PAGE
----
What to Know About Using Storage Containers When You Move

·8 min read

If you're getting ready for a move but want more flexibility than a traditional moving truck with movers, you may want to consider a moving and storage container.

What Are Moving and Storage Containers?

Moving and storage containers are portable storage units that can be placed at a home for loading and unloading and picked up by a truck after use. Widespread references to moving and storage containers as "pods" is due to brand recognition of the company that specializes in such products, PODS, which stands for Portable On Demand Storage.

Moving and storage containers are considered an alternative to a traditional moving truck and have become a popular option in recent years since users can load and unload them on their own. In many cases, moving and storage containers are left at a home for a few days, allowing the packing process to be done at the pace and convenience of the person moving.

[Read: How to Look Up the History of Your House.]

Why the Rise in Moving Container Popularity?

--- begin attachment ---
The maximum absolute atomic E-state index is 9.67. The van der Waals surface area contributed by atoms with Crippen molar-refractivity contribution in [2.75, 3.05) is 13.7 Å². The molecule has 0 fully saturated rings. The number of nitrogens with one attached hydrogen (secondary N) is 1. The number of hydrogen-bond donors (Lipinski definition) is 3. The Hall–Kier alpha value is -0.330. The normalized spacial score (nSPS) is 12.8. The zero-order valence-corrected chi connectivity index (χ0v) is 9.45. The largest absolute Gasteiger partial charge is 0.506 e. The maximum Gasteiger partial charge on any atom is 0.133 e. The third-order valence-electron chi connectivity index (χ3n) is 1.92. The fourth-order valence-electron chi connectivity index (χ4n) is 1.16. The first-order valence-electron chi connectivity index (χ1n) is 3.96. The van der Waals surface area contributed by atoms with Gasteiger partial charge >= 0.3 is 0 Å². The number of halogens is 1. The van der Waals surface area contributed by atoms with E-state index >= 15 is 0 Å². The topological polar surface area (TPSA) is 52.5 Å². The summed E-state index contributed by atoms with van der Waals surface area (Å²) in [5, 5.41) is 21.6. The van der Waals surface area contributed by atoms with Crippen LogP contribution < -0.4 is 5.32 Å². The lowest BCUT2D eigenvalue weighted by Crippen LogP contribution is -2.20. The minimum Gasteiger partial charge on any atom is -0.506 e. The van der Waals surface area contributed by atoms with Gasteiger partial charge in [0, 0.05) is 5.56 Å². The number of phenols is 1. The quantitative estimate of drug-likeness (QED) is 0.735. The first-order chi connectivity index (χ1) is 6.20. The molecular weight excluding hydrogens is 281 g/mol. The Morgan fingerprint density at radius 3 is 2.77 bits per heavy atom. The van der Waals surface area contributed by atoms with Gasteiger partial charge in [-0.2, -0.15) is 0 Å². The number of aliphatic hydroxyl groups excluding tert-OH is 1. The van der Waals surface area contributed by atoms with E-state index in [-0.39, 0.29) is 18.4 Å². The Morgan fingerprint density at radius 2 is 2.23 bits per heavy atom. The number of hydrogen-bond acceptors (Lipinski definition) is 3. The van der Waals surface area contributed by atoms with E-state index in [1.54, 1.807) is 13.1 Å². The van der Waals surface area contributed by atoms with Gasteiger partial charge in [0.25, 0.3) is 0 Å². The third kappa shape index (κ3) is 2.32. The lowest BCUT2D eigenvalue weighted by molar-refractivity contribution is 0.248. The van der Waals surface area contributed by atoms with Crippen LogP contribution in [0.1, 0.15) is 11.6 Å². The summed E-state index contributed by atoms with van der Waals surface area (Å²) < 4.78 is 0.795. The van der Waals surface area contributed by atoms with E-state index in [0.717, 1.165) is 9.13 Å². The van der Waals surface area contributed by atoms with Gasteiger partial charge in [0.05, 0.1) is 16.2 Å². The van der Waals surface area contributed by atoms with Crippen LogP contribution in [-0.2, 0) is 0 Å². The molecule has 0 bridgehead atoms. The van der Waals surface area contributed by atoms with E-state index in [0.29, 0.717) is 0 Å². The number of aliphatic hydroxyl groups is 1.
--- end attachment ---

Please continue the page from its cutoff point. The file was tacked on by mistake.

In a time when the COVID-19 pandemic has people trying to avoid unnecessary contact with strangers, moving containers allow you to eliminate that contact, explains Trent Brock, community development marketing specialist for PODS Enterprises.

"There is no need to meet a driver or be present when your PODS moving and storage container is delivered or picked up. Using PODS can help prevent people outside your 'social bubble' from being in your home and packing your belongings," Brock wrote in an email.

Portable storage also provides a secure storage option that you can keep at your home during renovations if you don't want it stored at a facility. You can move furniture, appliances and even building materials into a container in your driveway without losing immediate access to your belongings while construction work is being done.

Companies That Offer Storage Containers for Moving

Here are some of the companies that offer portable containers for moving and storage:

-- 1-800-Pack-Rat.

-- COWs -- Container on Wheels.

-- Go Mini's.

-- Moving Place.

-- PODS.

-- Smartbox.

-- U-Haul U-Box containers.

-- U-Pack ReloCube.